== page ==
Adults need to intervene to help children resolve bullying issues, but calling another parent directly can be tricky unless he or she is a close friend. It is easy to find yourself in a “he said/she said” argument. Try to find an intermediary: even if the bullying occurs outside of school, a teacher, counselor, coach, or after-school program director may be able to help mediate a productive discussion. If you do find yourself talking directly to the other parent, try to do it in person rather than over the phone. Don’t begin with an angry recounting of the other child’s offenses. Set the stage for a collaborative approach by suggesting going to the playground, or walking the children to school together, to observe interactions and jointly express disapproval for any unaccepted behavior.
Many schools (sometimes as part of a statewide effort) have programs especially designed to raise awareness of bullying behavior and to help parents and teachers deal effectively with it. Check with your local school district to see if it has such a program. Schools and parents can work effectively behind the scenes to help a child meet and make new friends via study groups or science-lab partnerships. If you are concerned about your child: * Share with the teacher what your child has told you; describe any teasing or bullying you may have witnessed.
* Ask the teacher if she sees similar behavior at school, and enlist her help in finding ways to solve the problem. * If she hasn’t seen any instances of teasing, ask that she keep an eye out for the behavior you described. * If the teacher says your child is being teased, find out whether there are any things he may be doing in class to attract teasing. Ask how he responds to the teasing, and discuss helping him develop a more effective response. * After the initial conversation, be sure to make a follow-up appointment to discuss how things are going.
* If the problem persists, or the teacher ignores your concerns, and your child starts to withdraw or not want to go to school, consider the possibility of “therapeutic intervention.” Ask to meet with the school counselor or psychologist, or request a referral to the appropriate school professional. Bullying and suicide link together. Not many people see that. A lot of adults still see bullying as” just being a kid”. It is a serious problem that leads to many negative effects of victims, including suicide. People don’t see but a major portion of victims of suicide are linked to being bullied. The statistics on bullying and suicide are alarming:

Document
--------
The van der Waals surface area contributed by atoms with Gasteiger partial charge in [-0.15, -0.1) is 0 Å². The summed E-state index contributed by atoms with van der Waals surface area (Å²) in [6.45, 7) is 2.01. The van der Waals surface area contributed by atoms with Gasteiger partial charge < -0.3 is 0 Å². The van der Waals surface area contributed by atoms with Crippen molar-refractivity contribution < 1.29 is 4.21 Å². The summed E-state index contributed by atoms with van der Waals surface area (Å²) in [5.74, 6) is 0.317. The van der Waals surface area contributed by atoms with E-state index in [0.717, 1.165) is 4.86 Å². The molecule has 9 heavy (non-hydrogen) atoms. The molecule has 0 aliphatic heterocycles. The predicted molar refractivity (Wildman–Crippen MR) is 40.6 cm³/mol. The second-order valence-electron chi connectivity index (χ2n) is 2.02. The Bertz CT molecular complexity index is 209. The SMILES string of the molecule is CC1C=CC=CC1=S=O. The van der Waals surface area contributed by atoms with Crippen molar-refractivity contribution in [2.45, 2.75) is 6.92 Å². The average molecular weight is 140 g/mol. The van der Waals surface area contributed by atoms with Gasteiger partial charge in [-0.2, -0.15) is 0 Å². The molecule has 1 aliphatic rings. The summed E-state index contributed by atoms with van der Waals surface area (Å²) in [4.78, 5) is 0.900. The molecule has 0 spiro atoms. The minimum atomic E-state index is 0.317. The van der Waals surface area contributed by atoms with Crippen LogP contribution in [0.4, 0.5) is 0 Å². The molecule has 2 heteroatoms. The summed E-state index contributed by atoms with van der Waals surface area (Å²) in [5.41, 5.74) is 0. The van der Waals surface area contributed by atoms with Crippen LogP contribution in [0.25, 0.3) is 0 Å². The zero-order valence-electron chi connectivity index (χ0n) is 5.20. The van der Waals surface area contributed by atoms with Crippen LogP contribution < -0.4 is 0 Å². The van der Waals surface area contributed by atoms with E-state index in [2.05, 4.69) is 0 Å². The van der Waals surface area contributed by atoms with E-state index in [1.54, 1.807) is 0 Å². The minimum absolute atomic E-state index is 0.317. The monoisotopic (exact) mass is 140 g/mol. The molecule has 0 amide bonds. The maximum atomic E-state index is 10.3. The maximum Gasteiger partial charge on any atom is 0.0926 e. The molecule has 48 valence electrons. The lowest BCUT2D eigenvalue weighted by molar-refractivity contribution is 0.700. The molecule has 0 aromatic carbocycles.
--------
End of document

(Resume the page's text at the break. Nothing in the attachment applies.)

* Suicide is the third leading cause of death among young people, resulting in about 4,400 deaths per year, according to the CDC. For every suicide among young people, there are at least 100 suicide attempts. Over 14 percent of high school students have considered suicide, and almost 7 percent have attempted it. * Bully victims are between 2 to 9 times more likely to consider suicide than non-victims, according to studies by Yale University * A study in Britain found that at least half of suicides among young people are related to bullying * 10 to 14 year old girls may be at even higher risk for suicide, according to the study above
* According to statistics reported by ABC News, nearly 30 percent of students are either bullies or victims of bullying, and 160,000 kids stay home from school every day because of fear of bullying Bully-related suicide can be connected to any type of bullying, including physical bullying, emotional bullying, cyber bullying, and sexting, or circulating suggestive or nude photos or messages about a person. Some schools or regions have more serious problems with bullying and suicide related to bullying. This may be due to an excessive problem with bullying at the school. It could also be related to the tendency of students who are exposed to suicide to consider suicide themselves.
There are too many kids out there, which are being bullied and teased. I think; I know if more people were aware of this issue more and the damage it causes to each person’s life, they would try to prevent it. There would be a lower rate of bullied victims.
Courtney from Study Moose